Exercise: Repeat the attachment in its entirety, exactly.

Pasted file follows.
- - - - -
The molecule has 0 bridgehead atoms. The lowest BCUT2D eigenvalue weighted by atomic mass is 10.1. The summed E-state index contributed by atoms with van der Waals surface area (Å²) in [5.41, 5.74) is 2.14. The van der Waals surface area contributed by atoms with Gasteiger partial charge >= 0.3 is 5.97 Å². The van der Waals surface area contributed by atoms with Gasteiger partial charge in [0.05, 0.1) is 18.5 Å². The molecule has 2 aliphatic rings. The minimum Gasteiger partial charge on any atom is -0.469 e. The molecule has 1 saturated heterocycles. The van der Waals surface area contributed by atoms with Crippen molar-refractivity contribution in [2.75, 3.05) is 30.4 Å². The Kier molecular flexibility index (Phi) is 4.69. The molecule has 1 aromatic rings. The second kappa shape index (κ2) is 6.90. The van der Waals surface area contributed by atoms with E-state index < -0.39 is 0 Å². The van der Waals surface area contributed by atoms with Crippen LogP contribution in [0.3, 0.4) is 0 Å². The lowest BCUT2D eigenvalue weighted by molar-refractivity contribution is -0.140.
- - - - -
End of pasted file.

The molecule has 0 bridgehead atoms. The lowest BCUT2D eigenvalue weighted by atomic mass is 10.1. The summed E-state index contributed by atoms with van der Waals surface area (Å²) in [5.41, 5.74) is 2.14. The van der Waals surface area contributed by atoms with Gasteiger partial charge >= 0.3 is 5.97 Å². The van der Waals surface area contributed by atoms with Gasteiger partial charge in [0.05, 0.1) is 18.5 Å². The molecule has 2 aliphatic rings. The minimum Gasteiger partial charge on any atom is -0.469 e. The molecule has 1 saturated heterocycles. The van der Waals surface area contributed by atoms with Crippen molar-refractivity contribution in [2.75, 3.05) is 30.4 Å². The Kier molecular flexibility index (Phi) is 4.69. The molecule has 1 aromatic rings. The second kappa shape index (κ2) is 6.90. The van der Waals surface area contributed by atoms with E-state index < -0.39 is 0 Å². The van der Waals surface area contributed by atoms with Crippen LogP contribution in [0.3, 0.4) is 0 Å². The lowest BCUT2D eigenvalue weighted by molar-refractivity contribution is -0.140.